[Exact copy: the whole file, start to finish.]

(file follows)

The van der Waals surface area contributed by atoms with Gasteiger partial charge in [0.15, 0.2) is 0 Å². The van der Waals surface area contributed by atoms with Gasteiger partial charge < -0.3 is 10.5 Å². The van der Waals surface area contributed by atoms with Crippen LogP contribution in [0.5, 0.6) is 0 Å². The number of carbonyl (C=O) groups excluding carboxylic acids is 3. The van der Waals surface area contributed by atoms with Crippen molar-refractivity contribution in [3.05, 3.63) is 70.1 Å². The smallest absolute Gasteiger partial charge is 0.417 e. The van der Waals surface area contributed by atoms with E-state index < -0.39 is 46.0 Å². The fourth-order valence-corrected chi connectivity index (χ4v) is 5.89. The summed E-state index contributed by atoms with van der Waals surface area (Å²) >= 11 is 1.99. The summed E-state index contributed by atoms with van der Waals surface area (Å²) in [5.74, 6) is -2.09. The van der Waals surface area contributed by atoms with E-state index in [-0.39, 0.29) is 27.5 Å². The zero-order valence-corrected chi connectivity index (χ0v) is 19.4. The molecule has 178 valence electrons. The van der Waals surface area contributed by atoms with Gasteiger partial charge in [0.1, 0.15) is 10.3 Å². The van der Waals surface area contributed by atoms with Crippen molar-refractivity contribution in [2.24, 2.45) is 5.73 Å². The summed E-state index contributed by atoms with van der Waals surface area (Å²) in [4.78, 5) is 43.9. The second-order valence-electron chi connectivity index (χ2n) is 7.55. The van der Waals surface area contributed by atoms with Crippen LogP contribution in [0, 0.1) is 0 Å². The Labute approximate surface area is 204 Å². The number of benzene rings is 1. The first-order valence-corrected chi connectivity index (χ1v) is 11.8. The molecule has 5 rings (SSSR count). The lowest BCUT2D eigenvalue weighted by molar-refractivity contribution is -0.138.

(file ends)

The van der Waals surface area contributed by atoms with Gasteiger partial charge in [0.15, 0.2) is 0 Å². The van der Waals surface area contributed by atoms with Gasteiger partial charge < -0.3 is 10.5 Å². The van der Waals surface area contributed by atoms with Crippen LogP contribution in [0.5, 0.6) is 0 Å². The number of carbonyl (C=O) groups excluding carboxylic acids is 3. The van der Waals surface area contributed by atoms with Crippen molar-refractivity contribution in [3.05, 3.63) is 70.1 Å². The smallest absolute Gasteiger partial charge is 0.417 e. The van der Waals surface area contributed by atoms with E-state index < -0.39 is 46.0 Å². The fourth-order valence-corrected chi connectivity index (χ4v) is 5.89. The summed E-state index contributed by atoms with van der Waals surface area (Å²) >= 11 is 1.99. The summed E-state index contributed by atoms with van der Waals surface area (Å²) in [5.74, 6) is -2.09. The van der Waals surface area contributed by atoms with E-state index in [-0.39, 0.29) is 27.5 Å². The zero-order valence-corrected chi connectivity index (χ0v) is 19.4. The molecule has 178 valence electrons. The van der Waals surface area contributed by atoms with Gasteiger partial charge in [0.1, 0.15) is 10.3 Å². The van der Waals surface area contributed by atoms with Crippen molar-refractivity contribution in [2.24, 2.45) is 5.73 Å². The summed E-state index contributed by atoms with van der Waals surface area (Å²) in [4.78, 5) is 43.9. The second-order valence-electron chi connectivity index (χ2n) is 7.55. The van der Waals surface area contributed by atoms with Crippen LogP contribution in [0, 0.1) is 0 Å². The Labute approximate surface area is 204 Å². The number of benzene rings is 1. The first-order valence-corrected chi connectivity index (χ1v) is 11.8. The molecule has 5 rings (SSSR count). The lowest BCUT2D eigenvalue weighted by molar-refractivity contribution is -0.138.